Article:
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See Talk:licenses for a hopefully-compatible disclaimer. There are issues that Wikipedia is running into that we can avoid:

1. GFDL requires listing the five most important authors - Wikipedia doesn't do this, so it violates the GFDL.

2. GFDL requires open access to source text format with no limitations - Wikipedia uses hard-bans that prevent some people from retrieving source text (there's an option or prior version that lets banned users retrieve source but not re-submit it, which policy does not violate the GFDL except in spirit).

3. Change of license would be near impossible on Wikipedia given the huge number of contributors who agreed to submit to the judgement of no one, not even Jim Wales (he is not mentioned in the GNU GFDL, nor on the Wikipedia disclaimer). It will probably be the subject of power struggle in future, or forks that want to add invariant sections, credit authors or editors or certifiers that the material is accurate etc. This can be avoided by offering "a vote" or "a voice" to authors or editors in the Consumerium Governance Organisation, however that works, and mentioning that in the disclaimer.

4. Wikipedia allows anonymous and pseudonymous contributors, but some users and even some sysops try to identify which ones are "the same people as" which other ones, and even amazingly try to pin "real names" on some combinations of these accounts. This "outing", for whatever reason, makes it possible for anyone who is named this way to claim "well yes I wrote that but no I didn't submit it to Wikipedia, either they stole it or someone else submitted it there without my permission". Wikipedia couldn't fight claims like this if they had allowed any "outing" by anyone with any official status, e.g. Jim Wales, or a sysop perhaps. If there are open secrets that a lot of people believe, it becomes really hard to justify not getting in touch with the people supposedly responsible and asking them if they approve of the material being re/published or not. It would also be important to make clear what is the obligation to credit authorship of anonymous authors, and get them to give up this right when they hit "save". At present the Wikipedia disclaimer doesn't do this, and there is an obligation to (ridiculously) find out who wrote anonymous stuff so you can credit them for it.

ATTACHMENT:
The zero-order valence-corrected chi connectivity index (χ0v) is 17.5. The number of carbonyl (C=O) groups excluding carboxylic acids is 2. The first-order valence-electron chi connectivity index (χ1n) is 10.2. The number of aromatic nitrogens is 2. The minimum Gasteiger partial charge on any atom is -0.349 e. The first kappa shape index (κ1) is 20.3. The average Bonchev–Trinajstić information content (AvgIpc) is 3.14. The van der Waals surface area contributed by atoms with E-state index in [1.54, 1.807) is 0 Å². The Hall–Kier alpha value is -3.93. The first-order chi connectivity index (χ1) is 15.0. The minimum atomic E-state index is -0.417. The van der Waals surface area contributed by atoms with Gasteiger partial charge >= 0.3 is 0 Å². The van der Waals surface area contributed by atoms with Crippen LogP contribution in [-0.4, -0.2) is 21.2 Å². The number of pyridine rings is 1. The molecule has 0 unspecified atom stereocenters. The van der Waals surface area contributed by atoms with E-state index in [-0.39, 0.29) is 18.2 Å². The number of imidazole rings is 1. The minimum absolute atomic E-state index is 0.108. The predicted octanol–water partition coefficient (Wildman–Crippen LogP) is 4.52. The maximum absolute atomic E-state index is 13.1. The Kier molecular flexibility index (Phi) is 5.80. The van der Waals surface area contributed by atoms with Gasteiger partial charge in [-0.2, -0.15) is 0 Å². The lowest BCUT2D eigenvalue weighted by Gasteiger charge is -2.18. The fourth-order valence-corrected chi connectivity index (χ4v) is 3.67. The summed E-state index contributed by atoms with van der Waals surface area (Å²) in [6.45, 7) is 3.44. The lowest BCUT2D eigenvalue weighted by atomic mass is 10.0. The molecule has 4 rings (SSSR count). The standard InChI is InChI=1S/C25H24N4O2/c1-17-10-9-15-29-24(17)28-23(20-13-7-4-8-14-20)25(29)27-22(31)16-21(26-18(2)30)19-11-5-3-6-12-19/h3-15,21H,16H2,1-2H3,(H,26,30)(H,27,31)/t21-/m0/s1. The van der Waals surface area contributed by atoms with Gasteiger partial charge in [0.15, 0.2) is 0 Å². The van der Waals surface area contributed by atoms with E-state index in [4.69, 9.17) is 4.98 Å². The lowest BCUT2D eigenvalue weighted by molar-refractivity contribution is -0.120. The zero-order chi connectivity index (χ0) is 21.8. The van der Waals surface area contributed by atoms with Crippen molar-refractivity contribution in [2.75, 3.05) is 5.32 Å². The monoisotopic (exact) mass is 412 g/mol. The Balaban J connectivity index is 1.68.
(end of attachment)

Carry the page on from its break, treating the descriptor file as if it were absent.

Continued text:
5. m:Wikipedia Governance is so bad that it is a laughingstock on other wikis. They are a bad model to follow. We should be leaders in this regard, have a WikiCourt, etc., so no one can claim they were unfairly treated, and never mind the ability to cause legal trouble, they won't want to, if they have been treated with a proper process.

6. Consumerium Governance Organisation must have power to just join some consortium of producers in future, if the license trouble emerges, or if the whole project ends up fusing with another like the Adbusters barcode scans or some audit procedure for Slow Food ark of taste products, or any safe trade thing to identify GMO products, or fair trade stuff. These are all so similar to Consumerium to it would be smart to reserve the right to merge into them all, and make them all work using whatever license Adbusters, Slow Food, Greenpeace, Ten Thousand Villages, etc., like, rather than trying to tell them how to do what they have been doing for decades and being propaganda for GNU. Remember many of these groups are suspicious of new or free technology!